Business Ethics

Nothing tests your ethics like being a startup CEO.”

Someone said this to me recently and after laughing out loud I thought, you know, that’s really insightful.

Few are outright , but every early stage startup CEO is repeated stretching the truth or conveniently omitting facts to make things look better than they really are.  This is particularly true in the very early days when you are trying to hire key employees, raise money and land customers.  And it usually takes the form of describing what the company/product/etc. will look like in 3-4 months and implying that is how it is today.  The trick, of course, is to do this in such a way that it comes across as optimism and doesn’t cross the line to either “out of touch” or, of course, fraud.  Here are a couple of tips on how to avoid the latter:

  1. Ethics Find a foil.  If you’re a startup CEO, odds are you’re an optimist.  What you need is someone on your team (CFO is a great place to find these folks) who will keep you honest.  And be explicit…tell them you need for them to be your fact checker and buzz kill if need be.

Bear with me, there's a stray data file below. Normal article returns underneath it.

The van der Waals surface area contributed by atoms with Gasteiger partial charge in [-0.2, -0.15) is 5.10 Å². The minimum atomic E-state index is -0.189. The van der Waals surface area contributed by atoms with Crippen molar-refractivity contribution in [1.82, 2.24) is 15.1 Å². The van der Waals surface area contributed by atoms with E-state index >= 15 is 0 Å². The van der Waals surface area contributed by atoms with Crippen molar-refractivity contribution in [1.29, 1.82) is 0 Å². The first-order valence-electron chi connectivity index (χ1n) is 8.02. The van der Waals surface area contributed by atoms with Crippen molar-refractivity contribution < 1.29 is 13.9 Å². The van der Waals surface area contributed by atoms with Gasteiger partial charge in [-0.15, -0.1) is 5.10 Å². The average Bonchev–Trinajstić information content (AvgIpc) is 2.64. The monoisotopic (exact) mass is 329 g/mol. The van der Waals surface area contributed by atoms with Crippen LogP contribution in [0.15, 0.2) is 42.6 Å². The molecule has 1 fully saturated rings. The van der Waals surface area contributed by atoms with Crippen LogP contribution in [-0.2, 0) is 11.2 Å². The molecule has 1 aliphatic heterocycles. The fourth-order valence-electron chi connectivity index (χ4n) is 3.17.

2. Come clean.  Before you finalize anything based on your best sales pitch (e.g. hiring, raising money, signing a contract, etc.) set aside a time to come clean and reset expectations appropriately.  It’s sort of like the speech Obama gave in Grant Park the night he won the election.  He was already resetting expectations.  For example, if you’re raising money, it’s best to sit down with your new investor sometime before close and say, “I think we’ll win, but if we don’t here are all the things that will be the potential cause.”
  3. Remember it’s a slippery slope.  Everything is relative and we’re always judging the current truth based on the last “truth.”  If a booking isn’t “when you receive the signed contract” instead of “he told me he faxed it,” then it’s not far to “he told me he’s going to fax it.”  This is the take away from one the of the first cases they teach to new MBA students at Harvard Business School (the case is The Parable of the Sadhu) and it’s a good thing to always keep in mind.

And my last point goes pretty much without saying that, at the end of the day, it is far better to lose the hire, the funding or the sale than it is to lose your ethics.